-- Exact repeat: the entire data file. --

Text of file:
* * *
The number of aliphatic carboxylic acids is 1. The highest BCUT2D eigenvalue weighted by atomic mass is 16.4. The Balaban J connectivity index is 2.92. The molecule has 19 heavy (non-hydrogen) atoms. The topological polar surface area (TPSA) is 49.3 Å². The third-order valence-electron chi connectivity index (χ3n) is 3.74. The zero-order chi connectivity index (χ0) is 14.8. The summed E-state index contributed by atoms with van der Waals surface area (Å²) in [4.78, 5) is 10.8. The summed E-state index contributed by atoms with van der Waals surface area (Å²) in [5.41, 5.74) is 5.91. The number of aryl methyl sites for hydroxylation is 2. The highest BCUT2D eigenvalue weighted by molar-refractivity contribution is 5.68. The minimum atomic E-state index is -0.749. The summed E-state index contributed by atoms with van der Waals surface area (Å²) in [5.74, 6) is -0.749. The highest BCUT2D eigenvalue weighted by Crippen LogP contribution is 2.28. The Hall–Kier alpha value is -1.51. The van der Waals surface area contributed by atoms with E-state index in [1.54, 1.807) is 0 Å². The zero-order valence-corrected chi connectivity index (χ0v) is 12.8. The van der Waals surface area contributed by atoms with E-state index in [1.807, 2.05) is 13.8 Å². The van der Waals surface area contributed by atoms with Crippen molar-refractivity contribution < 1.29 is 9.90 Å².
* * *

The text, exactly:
The number of aliphatic carboxylic acids is 1. The highest BCUT2D eigenvalue weighted by atomic mass is 16.4. The Balaban J connectivity index is 2.92. The molecule has 19 heavy (non-hydrogen) atoms. The topological polar surface area (TPSA) is 49.3 Å². The third-order valence-electron chi connectivity index (χ3n) is 3.74. The zero-order chi connectivity index (χ0) is 14.8. The summed E-state index contributed by atoms with van der Waals surface area (Å²) in [4.78, 5) is 10.8. The summed E-state index contributed by atoms with van der Waals surface area (Å²) in [5.41, 5.74) is 5.91. The number of aryl methyl sites for hydroxylation is 2. The highest BCUT2D eigenvalue weighted by molar-refractivity contribution is 5.68. The minimum atomic E-state index is -0.749. The summed E-state index contributed by atoms with van der Waals surface area (Å²) in [5.74, 6) is -0.749. The highest BCUT2D eigenvalue weighted by Crippen LogP contribution is 2.28. The Hall–Kier alpha value is -1.51. The van der Waals surface area contributed by atoms with E-state index in [1.54, 1.807) is 0 Å². The zero-order valence-corrected chi connectivity index (χ0v) is 12.8. The van der Waals surface area contributed by atoms with E-state index in [1.807, 2.05) is 13.8 Å². The van der Waals surface area contributed by atoms with Crippen molar-refractivity contribution < 1.29 is 9.90 Å².